Scholars Say He is the Only American Myth.
Paul Bunyan is the hero of lumbercamp whoppers that have been handed down for generations. These stories, never heard outside the haunts of the lumberjack until recent years, are now being collected by learned educators and literary authorities who declare that Paul Bunyan is "the only American myth."
The best authorities never recounted Paul Bunyan's exploits in narrative form. They made their statements more impressive by dropping them casually, in an off hand way, as if in reference. to actual events of common knowledge. To overawe the greenhorn in the bunkshanty, or the paper-collar stiffs and home guards in the saloons, a group of lumberjacks would remember meeting each other in the camps of Paul Bunyan. With painful accuracy they established the exact time and place, "on the Big Onion the winter of the blue snow" or "at Shot Gunderson's camp on the Tadpole the year of the sourdough drive." They elaborated on the old themes and new stories were born in lying contests where the heights of extemporaneous invention were reached.
In these conversations the lumberjack often took on the mannerisms of the French Canadian. This was apparently done without special intent and no reason for it can be given except for a similarity in the mock seriousness of their statements and the anti-climax of the bulls that were made, with the braggadocio of the habitant. Some investigators trace the origin of Paul Bunyan to Eastern Canada. Who can say?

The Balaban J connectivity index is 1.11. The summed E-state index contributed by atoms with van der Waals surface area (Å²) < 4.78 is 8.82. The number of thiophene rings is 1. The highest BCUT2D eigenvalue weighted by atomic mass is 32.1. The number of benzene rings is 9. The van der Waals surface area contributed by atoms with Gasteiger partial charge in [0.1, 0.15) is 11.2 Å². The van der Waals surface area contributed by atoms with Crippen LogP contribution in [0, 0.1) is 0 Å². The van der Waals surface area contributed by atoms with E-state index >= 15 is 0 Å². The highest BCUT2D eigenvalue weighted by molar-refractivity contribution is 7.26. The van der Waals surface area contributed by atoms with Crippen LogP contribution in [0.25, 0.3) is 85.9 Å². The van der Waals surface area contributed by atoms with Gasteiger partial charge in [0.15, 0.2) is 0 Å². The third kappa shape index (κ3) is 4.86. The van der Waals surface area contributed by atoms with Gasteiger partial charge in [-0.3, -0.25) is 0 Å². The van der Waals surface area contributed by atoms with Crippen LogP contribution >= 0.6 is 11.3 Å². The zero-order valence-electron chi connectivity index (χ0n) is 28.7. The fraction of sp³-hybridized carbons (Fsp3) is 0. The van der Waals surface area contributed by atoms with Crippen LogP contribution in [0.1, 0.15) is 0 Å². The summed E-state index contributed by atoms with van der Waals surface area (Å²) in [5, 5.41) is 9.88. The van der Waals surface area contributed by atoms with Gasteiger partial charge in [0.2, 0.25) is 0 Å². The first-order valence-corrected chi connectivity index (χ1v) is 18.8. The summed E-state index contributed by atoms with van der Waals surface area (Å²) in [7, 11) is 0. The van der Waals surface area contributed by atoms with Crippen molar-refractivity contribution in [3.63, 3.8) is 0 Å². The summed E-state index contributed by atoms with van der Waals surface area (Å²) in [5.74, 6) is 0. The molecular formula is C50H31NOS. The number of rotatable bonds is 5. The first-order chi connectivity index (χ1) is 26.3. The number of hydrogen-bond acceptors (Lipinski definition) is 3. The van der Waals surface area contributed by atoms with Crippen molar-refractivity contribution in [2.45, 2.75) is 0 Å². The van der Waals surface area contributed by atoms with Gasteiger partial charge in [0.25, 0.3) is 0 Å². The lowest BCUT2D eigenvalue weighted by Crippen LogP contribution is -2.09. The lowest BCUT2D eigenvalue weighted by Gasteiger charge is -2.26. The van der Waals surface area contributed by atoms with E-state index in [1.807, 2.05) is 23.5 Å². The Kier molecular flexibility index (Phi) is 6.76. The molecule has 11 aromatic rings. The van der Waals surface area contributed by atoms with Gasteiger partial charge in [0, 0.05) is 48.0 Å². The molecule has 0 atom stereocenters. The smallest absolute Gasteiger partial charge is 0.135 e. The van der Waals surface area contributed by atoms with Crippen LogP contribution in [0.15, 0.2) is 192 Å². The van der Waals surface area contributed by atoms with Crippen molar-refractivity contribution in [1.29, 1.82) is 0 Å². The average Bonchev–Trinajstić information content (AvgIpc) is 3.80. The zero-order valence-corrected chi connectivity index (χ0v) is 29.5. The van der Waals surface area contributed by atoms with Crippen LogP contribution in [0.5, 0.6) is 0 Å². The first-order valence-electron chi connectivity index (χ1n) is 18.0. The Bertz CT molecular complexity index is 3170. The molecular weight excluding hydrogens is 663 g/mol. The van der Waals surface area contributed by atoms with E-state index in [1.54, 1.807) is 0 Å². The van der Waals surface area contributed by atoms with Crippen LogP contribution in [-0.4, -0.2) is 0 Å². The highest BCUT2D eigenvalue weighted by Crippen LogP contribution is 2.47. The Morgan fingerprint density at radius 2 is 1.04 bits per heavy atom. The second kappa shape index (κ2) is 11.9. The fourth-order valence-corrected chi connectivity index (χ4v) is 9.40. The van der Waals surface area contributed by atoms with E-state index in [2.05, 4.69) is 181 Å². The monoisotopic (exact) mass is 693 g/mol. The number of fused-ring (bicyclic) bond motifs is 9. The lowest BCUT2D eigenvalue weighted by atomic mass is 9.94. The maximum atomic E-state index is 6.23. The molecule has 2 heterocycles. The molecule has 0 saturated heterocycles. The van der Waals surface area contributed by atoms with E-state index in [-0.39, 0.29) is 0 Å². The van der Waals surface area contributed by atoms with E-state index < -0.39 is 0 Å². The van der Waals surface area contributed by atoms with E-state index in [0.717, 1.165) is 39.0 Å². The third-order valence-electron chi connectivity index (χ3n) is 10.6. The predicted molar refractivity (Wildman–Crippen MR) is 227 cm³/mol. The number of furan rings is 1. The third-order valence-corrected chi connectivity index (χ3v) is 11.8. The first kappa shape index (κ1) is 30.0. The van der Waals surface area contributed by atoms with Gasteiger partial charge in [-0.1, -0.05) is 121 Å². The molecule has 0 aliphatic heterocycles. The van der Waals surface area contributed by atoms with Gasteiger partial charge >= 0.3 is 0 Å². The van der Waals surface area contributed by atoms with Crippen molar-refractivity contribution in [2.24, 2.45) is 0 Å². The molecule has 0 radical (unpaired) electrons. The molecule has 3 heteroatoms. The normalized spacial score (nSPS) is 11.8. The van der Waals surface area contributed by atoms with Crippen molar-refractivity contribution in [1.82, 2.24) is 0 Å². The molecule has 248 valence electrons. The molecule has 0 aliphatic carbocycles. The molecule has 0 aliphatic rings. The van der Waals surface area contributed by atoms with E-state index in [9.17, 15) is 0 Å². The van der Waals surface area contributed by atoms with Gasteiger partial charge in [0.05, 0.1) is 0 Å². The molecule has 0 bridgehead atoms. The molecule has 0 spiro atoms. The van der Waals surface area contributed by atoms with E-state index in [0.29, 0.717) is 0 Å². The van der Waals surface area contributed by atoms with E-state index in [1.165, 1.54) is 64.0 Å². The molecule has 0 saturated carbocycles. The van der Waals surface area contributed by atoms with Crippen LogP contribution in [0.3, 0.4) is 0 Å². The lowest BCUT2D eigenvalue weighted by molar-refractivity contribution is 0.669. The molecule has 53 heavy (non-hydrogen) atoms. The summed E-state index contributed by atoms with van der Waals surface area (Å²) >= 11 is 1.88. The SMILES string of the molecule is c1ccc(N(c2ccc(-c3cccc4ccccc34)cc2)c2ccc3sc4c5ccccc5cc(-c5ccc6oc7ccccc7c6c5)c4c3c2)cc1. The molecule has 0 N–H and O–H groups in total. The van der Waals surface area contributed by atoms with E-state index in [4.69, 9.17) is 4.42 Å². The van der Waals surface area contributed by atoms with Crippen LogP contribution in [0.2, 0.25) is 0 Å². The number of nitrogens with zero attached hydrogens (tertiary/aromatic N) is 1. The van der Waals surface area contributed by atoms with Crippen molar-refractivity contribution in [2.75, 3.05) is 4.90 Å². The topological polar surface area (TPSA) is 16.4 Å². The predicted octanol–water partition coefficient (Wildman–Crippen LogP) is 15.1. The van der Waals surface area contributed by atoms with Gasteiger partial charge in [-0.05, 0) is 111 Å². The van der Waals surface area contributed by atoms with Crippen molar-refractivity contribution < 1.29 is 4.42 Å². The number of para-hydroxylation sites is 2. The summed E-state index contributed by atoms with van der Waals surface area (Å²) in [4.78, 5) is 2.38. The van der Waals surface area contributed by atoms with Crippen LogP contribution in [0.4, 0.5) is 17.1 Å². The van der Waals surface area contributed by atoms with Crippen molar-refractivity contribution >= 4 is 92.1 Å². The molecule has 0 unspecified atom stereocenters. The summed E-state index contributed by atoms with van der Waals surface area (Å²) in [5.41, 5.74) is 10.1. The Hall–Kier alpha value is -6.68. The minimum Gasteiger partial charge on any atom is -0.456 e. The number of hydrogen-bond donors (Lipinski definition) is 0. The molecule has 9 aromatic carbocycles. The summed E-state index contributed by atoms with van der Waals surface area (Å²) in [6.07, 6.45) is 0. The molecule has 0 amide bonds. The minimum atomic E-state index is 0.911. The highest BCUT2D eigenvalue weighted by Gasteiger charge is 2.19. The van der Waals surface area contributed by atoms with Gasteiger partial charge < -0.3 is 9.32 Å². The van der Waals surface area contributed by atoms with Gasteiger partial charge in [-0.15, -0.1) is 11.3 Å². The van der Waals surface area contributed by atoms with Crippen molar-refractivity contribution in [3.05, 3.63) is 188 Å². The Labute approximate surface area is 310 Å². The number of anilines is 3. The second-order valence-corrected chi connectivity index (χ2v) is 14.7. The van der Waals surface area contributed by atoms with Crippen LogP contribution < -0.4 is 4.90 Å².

Paul Bunyan came to Westwood, California, in 1913 at the suggestion of some of the most prominent loggers and lumbermen in the country. When the Red River Lumber Company announced their plans for opening up their forests of Sugar Pine and California White Pine, friendly advisors shook their heads and said,
"Better send for Paul Bunyan."
Apparently here was the job for a Superman, - quality-and-quantity-production on a big scale and great engineering difficulties to be overcome. Why not Paul Bunyan? This is a White Pine job and here in the High Sierras the winter snows lie deep, just like the country where Paul grew up. Here are trees that dwarf the largest "cork pine" of the Lake States and many new stunts were planned for logging, milling and manufacturing a product of supreme quality - just the job for Paul Bunyan.